*Editor's note: This story has been updated throughout.
Making his case for the "bathroom bill" to Texas business leaders, Attorney General Ken Paxton said Tuesday that Senate Bill 6 would have a narrow focus, and he urged them to listen to parents "just concerned about the safety of their children."
Paxton spoke about SB 6 during a conference held by the Texas Association of Business. The bill, a priority of Lt. Gov. Dan Patrick, would require transgender people to use bathrooms in public schools, government buildings and public universities based on "biological sex."
The Texas Association of Business has been fighting the bathroom bill push for weeks, releasing a study last month that said such legislation could cost the state up to $8.5 billion and over 100,000 jobs. Patrick and his allies have criticized the study, saying it is based on bad data and may be politically motivated.
Paxton, who has been battling the federal government in court over transgender student guidelines it issued last year, struck a conciliatory tone Tuesday as he spoke at the association's meeting. He acknowledged that the group has been involved in the debate before stressing that the bill "doesn't apply to businesses, from what I can tell."
SB 6 would pre-empt local ordinances — as applied to bathrooms — that protect transgender individuals from discrimination in public accommodations. Those ordinances effectively require businesses, such as restaurants and retail stores, to allow transgender people to use the bathroom that matches their gender identity.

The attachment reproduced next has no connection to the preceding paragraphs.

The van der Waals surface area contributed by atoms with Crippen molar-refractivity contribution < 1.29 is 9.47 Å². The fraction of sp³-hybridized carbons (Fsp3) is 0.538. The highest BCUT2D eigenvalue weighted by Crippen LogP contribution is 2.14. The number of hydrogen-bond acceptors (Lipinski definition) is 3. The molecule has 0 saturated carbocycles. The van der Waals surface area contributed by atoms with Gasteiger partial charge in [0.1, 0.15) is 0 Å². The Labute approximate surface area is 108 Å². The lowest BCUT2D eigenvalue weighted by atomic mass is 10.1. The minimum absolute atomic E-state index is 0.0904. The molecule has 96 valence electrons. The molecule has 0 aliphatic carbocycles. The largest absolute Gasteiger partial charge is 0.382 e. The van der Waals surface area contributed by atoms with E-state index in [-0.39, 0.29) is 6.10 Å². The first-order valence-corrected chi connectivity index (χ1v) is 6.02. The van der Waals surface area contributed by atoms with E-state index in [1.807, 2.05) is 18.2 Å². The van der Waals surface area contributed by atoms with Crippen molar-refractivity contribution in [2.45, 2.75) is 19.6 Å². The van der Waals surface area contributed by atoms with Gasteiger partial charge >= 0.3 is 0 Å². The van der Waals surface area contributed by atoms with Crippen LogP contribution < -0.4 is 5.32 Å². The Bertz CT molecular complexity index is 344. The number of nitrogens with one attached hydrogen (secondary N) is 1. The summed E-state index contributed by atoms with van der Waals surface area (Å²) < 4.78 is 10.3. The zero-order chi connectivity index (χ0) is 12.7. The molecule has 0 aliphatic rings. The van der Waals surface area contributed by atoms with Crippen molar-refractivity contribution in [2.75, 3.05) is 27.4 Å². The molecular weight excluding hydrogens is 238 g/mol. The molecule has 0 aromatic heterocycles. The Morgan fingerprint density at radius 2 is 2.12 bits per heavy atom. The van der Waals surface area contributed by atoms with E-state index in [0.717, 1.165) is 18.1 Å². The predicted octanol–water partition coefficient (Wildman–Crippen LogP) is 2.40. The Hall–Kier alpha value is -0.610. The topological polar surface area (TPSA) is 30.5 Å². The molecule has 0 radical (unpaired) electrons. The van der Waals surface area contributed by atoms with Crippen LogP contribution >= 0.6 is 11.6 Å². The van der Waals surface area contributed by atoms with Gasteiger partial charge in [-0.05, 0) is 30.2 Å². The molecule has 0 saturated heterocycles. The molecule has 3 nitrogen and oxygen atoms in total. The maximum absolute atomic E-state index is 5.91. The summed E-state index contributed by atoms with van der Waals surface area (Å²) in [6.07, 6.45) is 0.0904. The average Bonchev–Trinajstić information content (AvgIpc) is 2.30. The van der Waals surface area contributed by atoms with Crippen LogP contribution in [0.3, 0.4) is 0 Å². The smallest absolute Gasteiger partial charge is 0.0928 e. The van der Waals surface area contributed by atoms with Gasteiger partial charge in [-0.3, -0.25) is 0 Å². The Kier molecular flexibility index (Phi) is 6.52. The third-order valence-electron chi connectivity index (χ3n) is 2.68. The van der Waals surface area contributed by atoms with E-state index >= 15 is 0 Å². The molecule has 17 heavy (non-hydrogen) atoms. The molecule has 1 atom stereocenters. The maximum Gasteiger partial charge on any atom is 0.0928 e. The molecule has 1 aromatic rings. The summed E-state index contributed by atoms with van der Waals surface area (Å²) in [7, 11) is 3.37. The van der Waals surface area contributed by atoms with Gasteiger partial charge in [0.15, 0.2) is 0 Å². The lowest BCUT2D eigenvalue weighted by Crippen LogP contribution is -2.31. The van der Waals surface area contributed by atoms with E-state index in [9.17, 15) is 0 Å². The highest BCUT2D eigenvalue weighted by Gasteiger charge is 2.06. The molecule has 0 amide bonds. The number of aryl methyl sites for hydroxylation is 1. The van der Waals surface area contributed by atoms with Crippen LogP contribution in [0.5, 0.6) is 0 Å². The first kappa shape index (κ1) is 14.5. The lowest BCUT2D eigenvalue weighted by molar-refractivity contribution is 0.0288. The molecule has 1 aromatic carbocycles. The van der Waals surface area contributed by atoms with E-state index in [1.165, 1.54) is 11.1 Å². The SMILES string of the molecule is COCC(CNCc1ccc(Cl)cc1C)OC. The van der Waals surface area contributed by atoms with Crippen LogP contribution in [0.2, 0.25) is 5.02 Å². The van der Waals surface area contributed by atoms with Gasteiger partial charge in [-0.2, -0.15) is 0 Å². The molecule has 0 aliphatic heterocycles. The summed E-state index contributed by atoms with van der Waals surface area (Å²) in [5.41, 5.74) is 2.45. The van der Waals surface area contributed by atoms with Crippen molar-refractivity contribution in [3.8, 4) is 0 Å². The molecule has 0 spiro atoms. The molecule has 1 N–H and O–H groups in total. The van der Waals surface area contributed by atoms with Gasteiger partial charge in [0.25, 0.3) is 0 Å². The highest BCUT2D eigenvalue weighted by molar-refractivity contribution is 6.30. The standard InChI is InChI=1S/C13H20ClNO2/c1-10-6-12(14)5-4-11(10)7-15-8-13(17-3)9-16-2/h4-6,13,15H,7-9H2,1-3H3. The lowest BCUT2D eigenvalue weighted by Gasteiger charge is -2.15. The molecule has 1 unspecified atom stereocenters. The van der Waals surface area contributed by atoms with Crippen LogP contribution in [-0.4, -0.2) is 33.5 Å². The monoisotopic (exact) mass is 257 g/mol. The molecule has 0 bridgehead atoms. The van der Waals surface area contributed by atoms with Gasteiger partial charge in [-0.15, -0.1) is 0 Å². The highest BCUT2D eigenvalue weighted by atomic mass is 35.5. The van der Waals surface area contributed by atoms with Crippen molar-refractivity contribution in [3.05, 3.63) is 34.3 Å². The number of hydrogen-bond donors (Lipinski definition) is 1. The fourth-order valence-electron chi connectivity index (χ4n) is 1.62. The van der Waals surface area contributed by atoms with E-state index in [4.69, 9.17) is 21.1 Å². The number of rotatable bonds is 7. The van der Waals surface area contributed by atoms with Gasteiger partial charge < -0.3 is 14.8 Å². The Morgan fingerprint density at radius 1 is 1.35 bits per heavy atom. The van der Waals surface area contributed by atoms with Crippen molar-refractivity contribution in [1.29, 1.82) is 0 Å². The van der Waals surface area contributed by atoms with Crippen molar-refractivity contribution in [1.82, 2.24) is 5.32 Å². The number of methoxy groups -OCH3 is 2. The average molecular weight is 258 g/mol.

Paxton also said the legislation "doesn't apply to entities that are leasing government facilities," apparently referring to a part of the bill that would, for example, exempt a sports league that rents a publicly owned venue. It is a key component of the legislation in light of concerns the measure could cause the state to lose out on major athletic events such as the Final Four, which is set to be held in 2018 in San Antonio.
Paxton made an emotional appeal to the crowd as well, pointing to conversations he has had with parents in the Fort Worth Independent School District. The district became an early battleground in Texas' bathroom wars last year when it issued guidelines for transgender students, leading Patrick to call for the resignation of the superintendent Kent Scribner.
"Really what I learned from them was they were just concerned about the safety of their children," Paxton said. "And so as you guys deal with that issue, I’m not in the legislative process anymore, but I encourage you to at least take into account what these parents are saying because they come from all parties ... They’re independents, they come from different cultural backgrounds and yet they’re concerned about the same issue."
The conference heard later in the day from Joseph Kopser, an Austin businessman who asked the crowd to help Patrick and his allies "find a way out of " the controversy spawned by Senate Bill 6.
"Let’s get out of the headlines as a state talking about who’s going to enforce the checking of gender in bathrooms," Kopser said, "and let’s talk about this Texas economic miracle and keep it going."
Read more of our related coverage:
- The so-called bathroom bill has drawn national attention to the Texas Legislature. But what would the proposed bill actually do? We've annotated the text to explain in plain English how the bill would impact communities across Texas.
- State Rep. Matt Schaefer proposed a rule requiring people in the Capitol to use bathrooms corresponding to their biological sex during a House floor debate in the first week of the 2017 legislative session.
Disclosure: The Texas Association of Business and Joseph Kopser have been financial supporters of The Texas Tribune. A complete list of Tribune donors and sponsors can be viewed here.